5th COMPUTATIONAL ARCHIVAL SCIENCE (CAS) WORKSHOP
Saturday Dec. 12, 2020, Atlanta, GA
PART OF: IEEE Big Data 2019 — http://bigdataieee.org/BigData2020/index.html
COMPUTATIONAL ARCHIVAL SCIENCE: digital records in the age of big data
- Oct. 1, 2020: Due date for full workshop papers submission
- Nov. 1, 2020: Notification of paper acceptance to authors
- Nov. 15, 2020: Camera-ready of accepted papers
- Dec. 10-13, 2020: Workshop [exact date TBD]
INTRODUCTION TO WORKSHOP [also see our CAS Portal]:
The large-scale digitization of analogue archives, the emerging diverse forms of born-digital archive, and the new ways in which researchers across disciplines (as well as the public)wish to engage with archival material, are resulting in disruptions to transitional archival theories and practices. Increasing quantities of ‘big archival data’ present challenges for the practitioners and researchers who work with archival material, but also offer enhanced possibilities for scholarship, through the application both of computational methods and tools to the archival problem space and of archival methods and tools to computational problems such as trusted computing, as well as, more fundamentally, through the integration of computational thinking’ with ‘archival thinking.
Our working definition of Archival Computational Science (CAS) is:
- A transdisciplinary field that integrates computational and archival theories, methods and resources, both to support the creation and preservation of reliable and authentic records/archives and to address large-scale records/archives processing, analysis, storage, and access, with aim of improving efficiency, productivity and precision, in support of recordkeeping, appraisal, arrangement and description, preservation and access decisions, and engaging and undertaking research with archival material.
This workshop will explore the conjunction (and its consequences) of emerging methods and technologies around big data with archival practice (including record keeping) and new forms of analysis and historical, social, scientific, and cultural research engagement with archives.We aim to identify and evaluate current trends, requirements, and potential in these areas, to examine the new questions that they can provoke, and to help determine possible research agendas for the evolution of computational archival science in the coming years. At the same time, we will address the questions and concerns scholarship is raising about the interpretation of ‘big data’ and the uses to which it is put, in particular appraising the challenges of producing quality–meaning, knowledge and value–from quantity, tracing data and analytic provenance across complex ‘big data’ platforms and knowledge production ecosystems, and addressing data privacy issues.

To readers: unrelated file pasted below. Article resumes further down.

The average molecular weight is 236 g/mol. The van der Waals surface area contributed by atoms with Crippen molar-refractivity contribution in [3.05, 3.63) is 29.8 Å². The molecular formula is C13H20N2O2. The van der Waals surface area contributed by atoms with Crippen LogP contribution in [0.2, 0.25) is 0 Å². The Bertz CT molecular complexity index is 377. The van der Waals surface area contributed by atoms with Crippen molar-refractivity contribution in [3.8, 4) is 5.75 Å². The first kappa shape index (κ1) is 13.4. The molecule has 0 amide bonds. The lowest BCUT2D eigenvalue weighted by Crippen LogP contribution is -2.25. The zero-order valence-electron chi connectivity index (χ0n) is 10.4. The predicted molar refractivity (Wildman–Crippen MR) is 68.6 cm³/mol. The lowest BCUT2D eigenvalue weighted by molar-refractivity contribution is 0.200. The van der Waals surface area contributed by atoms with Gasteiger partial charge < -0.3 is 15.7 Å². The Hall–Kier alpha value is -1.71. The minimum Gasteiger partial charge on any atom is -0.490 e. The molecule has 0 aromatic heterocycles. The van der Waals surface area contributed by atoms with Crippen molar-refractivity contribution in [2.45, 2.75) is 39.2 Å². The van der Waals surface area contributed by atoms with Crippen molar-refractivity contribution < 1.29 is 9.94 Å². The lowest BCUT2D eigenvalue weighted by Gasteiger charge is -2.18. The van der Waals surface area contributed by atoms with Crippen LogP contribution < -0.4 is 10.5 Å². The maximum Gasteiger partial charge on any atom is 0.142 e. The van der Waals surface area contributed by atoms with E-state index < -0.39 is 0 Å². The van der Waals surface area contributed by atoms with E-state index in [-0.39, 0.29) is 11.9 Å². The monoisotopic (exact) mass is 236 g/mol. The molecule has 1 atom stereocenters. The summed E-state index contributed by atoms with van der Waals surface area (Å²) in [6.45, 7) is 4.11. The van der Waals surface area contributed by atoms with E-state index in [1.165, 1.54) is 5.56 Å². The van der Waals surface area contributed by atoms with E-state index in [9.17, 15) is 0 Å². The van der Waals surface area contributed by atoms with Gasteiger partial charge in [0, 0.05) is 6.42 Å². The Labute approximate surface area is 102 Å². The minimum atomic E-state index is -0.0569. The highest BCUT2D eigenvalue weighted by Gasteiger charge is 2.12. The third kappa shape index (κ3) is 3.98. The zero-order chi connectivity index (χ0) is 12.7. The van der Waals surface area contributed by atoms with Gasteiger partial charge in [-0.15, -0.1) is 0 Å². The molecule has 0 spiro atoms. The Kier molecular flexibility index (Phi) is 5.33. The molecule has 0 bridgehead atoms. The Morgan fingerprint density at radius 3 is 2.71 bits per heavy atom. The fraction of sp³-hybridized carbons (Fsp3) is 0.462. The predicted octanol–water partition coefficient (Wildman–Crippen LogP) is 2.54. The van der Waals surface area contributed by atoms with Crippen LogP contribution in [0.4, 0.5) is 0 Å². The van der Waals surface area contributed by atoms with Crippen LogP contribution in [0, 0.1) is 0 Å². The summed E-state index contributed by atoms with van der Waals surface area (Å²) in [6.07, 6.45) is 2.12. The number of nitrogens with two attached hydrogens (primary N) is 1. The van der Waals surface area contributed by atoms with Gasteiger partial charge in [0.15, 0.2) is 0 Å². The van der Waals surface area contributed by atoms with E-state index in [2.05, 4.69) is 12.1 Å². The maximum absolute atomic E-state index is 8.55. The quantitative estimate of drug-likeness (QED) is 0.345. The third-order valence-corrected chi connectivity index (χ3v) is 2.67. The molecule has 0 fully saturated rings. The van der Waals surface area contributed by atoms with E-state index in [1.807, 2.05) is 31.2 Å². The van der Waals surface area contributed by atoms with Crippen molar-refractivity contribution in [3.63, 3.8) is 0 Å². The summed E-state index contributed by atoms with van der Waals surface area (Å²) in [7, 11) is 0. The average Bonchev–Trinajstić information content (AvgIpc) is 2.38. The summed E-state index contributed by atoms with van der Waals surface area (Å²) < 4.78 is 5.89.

This will be the 5th workshop at IEEE Big Data addressing Computational Archival Science (CAS), following on from workshops in 2016, 2017, 2018, and 2019. It also builds on three earlier workshops on ‘Big Humanities Data’ organized by the same chairs at the 2013-2015 conferences, and more directly on a 2016 symposium held in April 2016 at the University of Maryland.
All papers accepted for the workshop will be included in the Conference Proceedings published by the IEEE Computer Society Press. In addition to standard papers, the workshop (and the call for papers) will incorporate a student poster session for PhD and Master’s level students.
RESEARCH TOPICS COVERED:
Topics covered by the workshop include, but are not restricted to, the following:
- Application of analytics to archival material, including text-mining, data-mining, sentiment analysis, network analysis.
- Analytics in support of archival processing, including e-discovery, identification of personal information, appraisal, arrangement and description.
- Scalable services for archives, including identification, preservation, metadata generation, integrity checking, normalization, reconciliation, linked data, entity extraction, anonymization and reduction.
- New forms of archives, including Web, social media, audiovisual archives, and blockchain.
- Cyber-infrastructures for archive-based research and for development and hosting of collections
- Big data and archival theory and practice
- Digital curation and preservation
- Crowd-sourcing and archives
- Big data and the construction of memory and identity
- Specific big data technologies (e.g. NoSQL databases) and their applications
- Corpora and reference collections of big archival data
- Linked data and archives
- Big data and provenance
- Constructing big data research objects from archives
- Legal and ethical issues in big data archives
Dr. Mark Hedges
Department of Digital Humanities (DDH)
King’s College London, UK
Prof. Richard Marciano
Advanced Information Collaboratory (AIC)
College of Information Studies
University of Maryland, USA
Prof. Victoria Lemieux
School of Information
University of British Columbia, CANADA
PROGRAM COMMITTEE MEMBERS:
The program chairs will serve on the Program Committee (PC), and additional PC members will be added as required.
INVITED KEYNOTE SPEAKERS:
We plan to invite keynote speakers and have a number of options; we will make a decision once the workshop is approved. We also plan to have a closing panel session with invited speakers, to highlight emerging trends and issues and identify next steps.